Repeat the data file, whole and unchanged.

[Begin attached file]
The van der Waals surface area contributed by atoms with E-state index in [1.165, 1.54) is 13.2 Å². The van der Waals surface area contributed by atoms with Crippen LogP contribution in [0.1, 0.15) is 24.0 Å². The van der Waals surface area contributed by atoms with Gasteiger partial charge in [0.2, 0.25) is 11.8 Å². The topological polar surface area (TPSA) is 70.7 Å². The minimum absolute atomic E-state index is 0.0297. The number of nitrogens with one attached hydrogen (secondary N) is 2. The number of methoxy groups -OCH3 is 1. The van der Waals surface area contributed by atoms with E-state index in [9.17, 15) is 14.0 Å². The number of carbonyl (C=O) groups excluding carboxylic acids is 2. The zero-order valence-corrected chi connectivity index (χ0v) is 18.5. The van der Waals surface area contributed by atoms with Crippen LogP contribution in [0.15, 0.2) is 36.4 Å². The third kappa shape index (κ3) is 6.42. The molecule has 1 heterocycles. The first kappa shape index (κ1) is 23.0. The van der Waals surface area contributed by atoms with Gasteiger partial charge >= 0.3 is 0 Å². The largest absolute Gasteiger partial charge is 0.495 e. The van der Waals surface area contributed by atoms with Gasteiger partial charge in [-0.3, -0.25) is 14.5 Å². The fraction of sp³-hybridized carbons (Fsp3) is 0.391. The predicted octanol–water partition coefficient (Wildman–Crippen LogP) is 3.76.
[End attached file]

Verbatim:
The van der Waals surface area contributed by atoms with E-state index in [1.165, 1.54) is 13.2 Å². The van der Waals surface area contributed by atoms with Crippen LogP contribution in [0.1, 0.15) is 24.0 Å². The van der Waals surface area contributed by atoms with Gasteiger partial charge in [0.2, 0.25) is 11.8 Å². The topological polar surface area (TPSA) is 70.7 Å². The minimum absolute atomic E-state index is 0.0297. The number of nitrogens with one attached hydrogen (secondary N) is 2. The number of methoxy groups -OCH3 is 1. The van der Waals surface area contributed by atoms with E-state index in [9.17, 15) is 14.0 Å². The number of carbonyl (C=O) groups excluding carboxylic acids is 2. The zero-order valence-corrected chi connectivity index (χ0v) is 18.5. The van der Waals surface area contributed by atoms with Crippen LogP contribution in [0.15, 0.2) is 36.4 Å². The third kappa shape index (κ3) is 6.42. The molecule has 1 heterocycles. The first kappa shape index (κ1) is 23.0. The van der Waals surface area contributed by atoms with Gasteiger partial charge >= 0.3 is 0 Å². The largest absolute Gasteiger partial charge is 0.495 e. The van der Waals surface area contributed by atoms with Gasteiger partial charge in [-0.3, -0.25) is 14.5 Å². The fraction of sp³-hybridized carbons (Fsp3) is 0.391. The predicted octanol–water partition coefficient (Wildman–Crippen LogP) is 3.76.